“Privatizing Resistance: AdBusters and the Culture of Neoliberalism” (2007)


Haiven, Max. 2007. “Privatizing Resistance: AdBusters and the Culture of Neoliberalism.” The Review of Education, Pedagogy and Cultural Studies 29 (1): 85–110. https://doi.org/10.1080/10714410601090720


AdBusters confronts many […] issues in its publication and public-pedagogical tactics: it draws attention to the alienation of human beings from the world as social concerns are privatized and it highlights the ways in which social identity is mediated and constructed to some extent by the consumer-capitalist spectacle. It notes the rise of corporate power and the ideology of neoliberalism in the form of neoclassical economics. It is deeply critical of the overt racism and repression engaged by the United States in the War on Terror. It acknowledges and illustrates the powerful public-pedagogical force of a variety of social forces, but most notably the popular media and its corporate owners. And it questions the path of humanity into the twenty-first century, focusing on the mental and physical environments as key sites of struggle over what sort of vision will guide us.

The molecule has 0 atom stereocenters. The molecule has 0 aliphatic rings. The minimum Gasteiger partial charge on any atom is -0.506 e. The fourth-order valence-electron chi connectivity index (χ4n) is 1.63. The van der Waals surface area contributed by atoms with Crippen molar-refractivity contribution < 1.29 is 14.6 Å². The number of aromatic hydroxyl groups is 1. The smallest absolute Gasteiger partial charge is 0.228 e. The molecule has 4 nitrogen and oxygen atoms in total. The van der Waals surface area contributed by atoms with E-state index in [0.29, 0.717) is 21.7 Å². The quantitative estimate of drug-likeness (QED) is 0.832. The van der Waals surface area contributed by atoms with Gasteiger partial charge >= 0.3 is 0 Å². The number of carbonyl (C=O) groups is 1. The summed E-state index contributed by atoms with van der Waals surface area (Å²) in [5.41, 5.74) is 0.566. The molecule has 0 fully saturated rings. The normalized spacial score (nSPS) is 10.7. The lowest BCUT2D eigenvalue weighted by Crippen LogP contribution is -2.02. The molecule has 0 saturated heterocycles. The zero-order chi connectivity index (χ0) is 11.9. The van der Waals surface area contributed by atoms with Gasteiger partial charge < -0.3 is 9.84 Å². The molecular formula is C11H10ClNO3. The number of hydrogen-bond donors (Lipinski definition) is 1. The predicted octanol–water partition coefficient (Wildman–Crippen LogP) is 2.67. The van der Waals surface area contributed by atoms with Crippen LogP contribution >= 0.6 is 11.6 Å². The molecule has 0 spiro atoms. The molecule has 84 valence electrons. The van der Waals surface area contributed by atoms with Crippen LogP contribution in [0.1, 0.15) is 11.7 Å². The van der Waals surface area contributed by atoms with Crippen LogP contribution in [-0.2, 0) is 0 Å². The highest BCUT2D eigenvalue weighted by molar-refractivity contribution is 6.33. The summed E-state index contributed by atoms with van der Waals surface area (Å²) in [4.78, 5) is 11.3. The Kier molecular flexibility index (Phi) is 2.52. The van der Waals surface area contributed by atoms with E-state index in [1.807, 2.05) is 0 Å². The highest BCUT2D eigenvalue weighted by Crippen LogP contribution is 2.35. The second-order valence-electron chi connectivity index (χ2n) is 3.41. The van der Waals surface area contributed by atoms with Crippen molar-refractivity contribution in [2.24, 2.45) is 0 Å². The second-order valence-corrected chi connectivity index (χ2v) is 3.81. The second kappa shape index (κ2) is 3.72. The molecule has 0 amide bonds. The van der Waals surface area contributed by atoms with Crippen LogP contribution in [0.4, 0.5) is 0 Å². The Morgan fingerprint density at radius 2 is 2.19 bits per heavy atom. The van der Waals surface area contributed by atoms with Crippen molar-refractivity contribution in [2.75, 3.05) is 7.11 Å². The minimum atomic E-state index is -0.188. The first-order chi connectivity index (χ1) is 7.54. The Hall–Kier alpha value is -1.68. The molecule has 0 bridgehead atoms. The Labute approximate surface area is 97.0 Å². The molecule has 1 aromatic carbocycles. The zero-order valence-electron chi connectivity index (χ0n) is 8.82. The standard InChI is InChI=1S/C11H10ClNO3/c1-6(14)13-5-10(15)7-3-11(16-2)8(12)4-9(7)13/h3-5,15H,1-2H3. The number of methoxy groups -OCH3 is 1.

But AdBusters bespeaks several problems in its analysis that must give us pause before we evaluate its place or utility in the struggle against neoliberalism. Numerous critics have charged AdBusters with cultivating (and selling) a politics of self-serving distinction which does little to confront the real sources of power in society but rather furnishes its followers with the smug satisfaction of being “outside” or “knowingly critical” of (and thus no longer complicit with) consumer culture. These critiques are no doubt apt, but insufficient. The tendency to fixate on hypocrisy or the realization that a moment of cultural “resistance” is “actually just another aspect of ubiquitous consumer culture,” while sometimes accurate, can all too often boil down to a cynicism and hopelessness as neoliberal culture is reaffirmed in the vacuum left behind when a form of resistance is dismissed out of hand as morally inconsistent or culturally redundant. There is a risk that such epithets serve to reinforce and reflect the search for universal answers to the complex and multifaceted problems posed by systems of power, a search that frequently lead to despair as the answers are much more likely to be evolving, collaborative, and undecidable except in their particular contexts. Criticism which centres on hypocrisy may fall into the same trap to which Imre Szeman (2001) identified AdBusters as having succumbed: the search of a radical and pure “outside” of the pervasive biopolitical apparatuses of global capitalism—a space which simply no longer exists (if it ever did). Taking up the work of Michael Hardt and Antonio Negri, Szeman notes that our subjectivities and activities are everywhere mediated by forms of social power themselves wrapped up with a global capitalism which cannot be “escaped,” only dealt with through various constellations of solidarity on the level of their own immanence (2001, 11–12). Rather than searching in vain for the pure or authentic revolutionary potential of any form of radicalism (and losing hope to cynicism when they prove complicit with the culture in which they circulate), it seems more fruitful to examine the ways in which radical politics can enable just andlasting forms of collective struggle against the atomizing and depoliticizing tide of neoliberalism and its attendant militarism, cynicism, and hopelessness. My interest, then, is on the ways in which AdBusters might be usefully criticized not for its moral double-standards (of which there are many) but for its ineffectiveness in the face of and even recapitulation of pernicious culture of neoliberalism. It is my hope this can open a critique which prompts provocative questions about cultural politics and the reponsiblilities of culture workers.